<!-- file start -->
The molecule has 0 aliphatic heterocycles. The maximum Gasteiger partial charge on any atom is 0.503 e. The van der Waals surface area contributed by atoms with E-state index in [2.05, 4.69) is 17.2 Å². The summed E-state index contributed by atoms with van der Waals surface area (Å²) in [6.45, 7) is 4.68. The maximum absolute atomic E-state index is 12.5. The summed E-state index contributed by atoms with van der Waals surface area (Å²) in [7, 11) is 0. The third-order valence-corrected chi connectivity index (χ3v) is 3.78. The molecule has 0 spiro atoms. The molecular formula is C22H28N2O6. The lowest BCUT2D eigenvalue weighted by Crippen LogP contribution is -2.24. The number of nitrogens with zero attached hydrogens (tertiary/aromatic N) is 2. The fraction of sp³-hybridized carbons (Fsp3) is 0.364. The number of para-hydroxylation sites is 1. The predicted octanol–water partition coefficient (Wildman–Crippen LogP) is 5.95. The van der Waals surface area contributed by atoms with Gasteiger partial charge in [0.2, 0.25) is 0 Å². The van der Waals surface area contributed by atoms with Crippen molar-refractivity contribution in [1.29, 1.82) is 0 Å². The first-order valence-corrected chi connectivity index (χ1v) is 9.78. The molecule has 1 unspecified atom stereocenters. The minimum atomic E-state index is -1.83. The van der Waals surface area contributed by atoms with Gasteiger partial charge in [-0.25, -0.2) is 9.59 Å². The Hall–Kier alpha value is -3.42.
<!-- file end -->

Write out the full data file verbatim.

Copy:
The molecule has 0 aliphatic heterocycles. The maximum Gasteiger partial charge on any atom is 0.503 e. The van der Waals surface area contributed by atoms with E-state index in [2.05, 4.69) is 17.2 Å². The summed E-state index contributed by atoms with van der Waals surface area (Å²) in [6.45, 7) is 4.68. The maximum absolute atomic E-state index is 12.5. The summed E-state index contributed by atoms with van der Waals surface area (Å²) in [7, 11) is 0. The third-order valence-corrected chi connectivity index (χ3v) is 3.78. The molecule has 0 spiro atoms. The molecular formula is C22H28N2O6. The lowest BCUT2D eigenvalue weighted by Crippen LogP contribution is -2.24. The number of nitrogens with zero attached hydrogens (tertiary/aromatic N) is 2. The fraction of sp³-hybridized carbons (Fsp3) is 0.364. The number of para-hydroxylation sites is 1. The predicted octanol–water partition coefficient (Wildman–Crippen LogP) is 5.95. The van der Waals surface area contributed by atoms with Gasteiger partial charge in [0.2, 0.25) is 0 Å². The van der Waals surface area contributed by atoms with Crippen molar-refractivity contribution in [1.29, 1.82) is 0 Å². The first-order valence-corrected chi connectivity index (χ1v) is 9.78. The molecule has 1 unspecified atom stereocenters. The minimum atomic E-state index is -1.83. The van der Waals surface area contributed by atoms with Gasteiger partial charge in [-0.25, -0.2) is 9.59 Å². The Hall–Kier alpha value is -3.42.